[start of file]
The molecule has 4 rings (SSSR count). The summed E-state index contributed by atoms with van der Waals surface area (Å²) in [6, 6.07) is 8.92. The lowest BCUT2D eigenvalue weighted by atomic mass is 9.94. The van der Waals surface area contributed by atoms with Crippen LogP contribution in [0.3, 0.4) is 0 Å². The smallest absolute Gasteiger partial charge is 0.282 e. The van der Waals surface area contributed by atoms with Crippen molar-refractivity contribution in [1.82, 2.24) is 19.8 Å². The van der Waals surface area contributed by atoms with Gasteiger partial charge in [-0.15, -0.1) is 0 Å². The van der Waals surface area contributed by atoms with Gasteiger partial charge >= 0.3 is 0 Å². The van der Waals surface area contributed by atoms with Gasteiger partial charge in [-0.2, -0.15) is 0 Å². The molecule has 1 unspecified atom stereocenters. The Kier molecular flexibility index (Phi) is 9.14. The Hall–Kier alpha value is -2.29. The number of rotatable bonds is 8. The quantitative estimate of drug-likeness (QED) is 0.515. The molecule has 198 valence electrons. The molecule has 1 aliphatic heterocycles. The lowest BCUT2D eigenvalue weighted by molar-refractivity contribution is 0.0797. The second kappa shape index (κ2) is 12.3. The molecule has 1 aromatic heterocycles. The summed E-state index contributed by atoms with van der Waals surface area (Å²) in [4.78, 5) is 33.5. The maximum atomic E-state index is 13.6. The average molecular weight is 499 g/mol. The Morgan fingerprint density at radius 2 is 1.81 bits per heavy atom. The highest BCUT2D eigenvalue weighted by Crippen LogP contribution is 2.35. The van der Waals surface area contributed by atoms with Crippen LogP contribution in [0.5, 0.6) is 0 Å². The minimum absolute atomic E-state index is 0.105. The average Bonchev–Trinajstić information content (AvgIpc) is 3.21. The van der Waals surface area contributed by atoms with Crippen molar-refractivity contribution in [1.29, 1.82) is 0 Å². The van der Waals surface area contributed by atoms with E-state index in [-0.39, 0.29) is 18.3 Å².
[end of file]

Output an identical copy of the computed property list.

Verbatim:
The molecule has 4 rings (SSSR count). The summed E-state index contributed by atoms with van der Waals surface area (Å²) in [6, 6.07) is 8.92. The lowest BCUT2D eigenvalue weighted by atomic mass is 9.94. The van der Waals surface area contributed by atoms with Crippen LogP contribution in [0.3, 0.4) is 0 Å². The smallest absolute Gasteiger partial charge is 0.282 e. The van der Waals surface area contributed by atoms with Crippen molar-refractivity contribution in [1.82, 2.24) is 19.8 Å². The van der Waals surface area contributed by atoms with Gasteiger partial charge in [-0.15, -0.1) is 0 Å². The van der Waals surface area contributed by atoms with Gasteiger partial charge >= 0.3 is 0 Å². The van der Waals surface area contributed by atoms with Gasteiger partial charge in [-0.2, -0.15) is 0 Å². The molecule has 1 unspecified atom stereocenters. The Kier molecular flexibility index (Phi) is 9.14. The Hall–Kier alpha value is -2.29. The number of rotatable bonds is 8. The quantitative estimate of drug-likeness (QED) is 0.515. The molecule has 198 valence electrons. The molecule has 1 aliphatic heterocycles. The lowest BCUT2D eigenvalue weighted by molar-refractivity contribution is 0.0797. The second kappa shape index (κ2) is 12.3. The molecule has 1 aromatic heterocycles. The summed E-state index contributed by atoms with van der Waals surface area (Å²) in [4.78, 5) is 33.5. The maximum atomic E-state index is 13.6. The average molecular weight is 499 g/mol. The Morgan fingerprint density at radius 2 is 1.81 bits per heavy atom. The highest BCUT2D eigenvalue weighted by Crippen LogP contribution is 2.35. The van der Waals surface area contributed by atoms with Crippen LogP contribution in [0.5, 0.6) is 0 Å². The minimum absolute atomic E-state index is 0.105. The average Bonchev–Trinajstić information content (AvgIpc) is 3.21. The van der Waals surface area contributed by atoms with Crippen molar-refractivity contribution in [1.29, 1.82) is 0 Å². The van der Waals surface area contributed by atoms with E-state index in [-0.39, 0.29) is 18.3 Å².